Terminating Employees: Timing is Everything

Terminating Employees: Timing is Everything

Posted by Jada Jacobs on 4/20/16 11:00 AM
Jada Jacobs
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Posted on: April 20, 2016

Ending the employment relationship with an employee can be a daunting task for any manager, but it’s also important to consider the impact that the termination has on the employee. The way an employee perceives how he or she is treated during the termination process can impact your business.

Everyone agrees that it’s important to make sure that all checklist items (such as final pay, COBRA notifications, return of company property, etc.) are addressed in the employee separation. But the timing of such items is equally as important, particularly the termination of access to the company’s networks, computers and mobile devices.

Our friends at Palmetto Technology Group have created a checklist of actions that your IT team should take to ensure the security of your company’s data. You can find it here.

Let’s consider this scenario: You and your management team have decided that your account executive needs to be terminated for poor attendance. You plan to have the termination conversation with her when she reports to work tomorrow morning. When do you disable her access? Some managers do this immediately once the decision is made.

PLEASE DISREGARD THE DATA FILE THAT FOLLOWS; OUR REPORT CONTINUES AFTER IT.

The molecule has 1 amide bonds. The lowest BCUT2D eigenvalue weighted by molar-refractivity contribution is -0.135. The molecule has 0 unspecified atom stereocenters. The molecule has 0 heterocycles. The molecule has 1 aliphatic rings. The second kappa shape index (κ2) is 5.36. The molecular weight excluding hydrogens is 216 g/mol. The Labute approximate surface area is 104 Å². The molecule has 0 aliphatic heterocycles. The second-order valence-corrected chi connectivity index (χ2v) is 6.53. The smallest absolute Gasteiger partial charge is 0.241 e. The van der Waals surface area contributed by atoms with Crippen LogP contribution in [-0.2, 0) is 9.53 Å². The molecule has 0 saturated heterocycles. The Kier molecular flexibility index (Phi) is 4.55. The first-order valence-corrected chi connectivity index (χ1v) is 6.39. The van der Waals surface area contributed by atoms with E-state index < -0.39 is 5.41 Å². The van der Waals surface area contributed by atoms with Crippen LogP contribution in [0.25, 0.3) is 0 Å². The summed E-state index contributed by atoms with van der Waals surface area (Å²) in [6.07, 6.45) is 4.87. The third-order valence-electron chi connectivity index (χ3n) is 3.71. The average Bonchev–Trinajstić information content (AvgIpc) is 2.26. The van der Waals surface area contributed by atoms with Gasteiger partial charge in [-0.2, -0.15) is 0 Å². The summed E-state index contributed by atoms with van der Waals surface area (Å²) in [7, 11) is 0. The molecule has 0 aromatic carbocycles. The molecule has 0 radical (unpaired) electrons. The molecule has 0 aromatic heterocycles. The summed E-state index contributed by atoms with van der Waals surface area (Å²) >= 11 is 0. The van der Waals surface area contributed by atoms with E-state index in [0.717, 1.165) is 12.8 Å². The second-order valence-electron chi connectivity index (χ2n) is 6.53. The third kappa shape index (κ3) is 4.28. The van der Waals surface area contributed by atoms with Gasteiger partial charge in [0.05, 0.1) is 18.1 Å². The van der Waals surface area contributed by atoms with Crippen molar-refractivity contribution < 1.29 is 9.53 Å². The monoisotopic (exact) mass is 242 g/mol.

The problem with this practice is that the employee may try to access her email from home the night before to plan her workload for the next day. An employee should never discover that she’s losing her job from a notification that she’s been locked out of her email.

Mistakes like this can create feelings of hostility toward the company and lead to a difficult termination conversation. The employee may feel as though the company “didn’t have the decency” to tell her about her termination directly, which shows a poor level of professionalism and can even create an environment of mistrust and disloyalty among remaining employees.

Also, an employee who feels that she hasn’t been treated fairly often has a harder time accepting responsibility for the actions that led to her termination.

As a general rule, employee accounts and access should be disabled during or immediately following the actual termination conversation. Timing is critical. As the terminating manager, you want to focus on the employee’s actions and behaviors, and not mistakes the company has made during the termination process.

Topics: Human Resources, Employee Management

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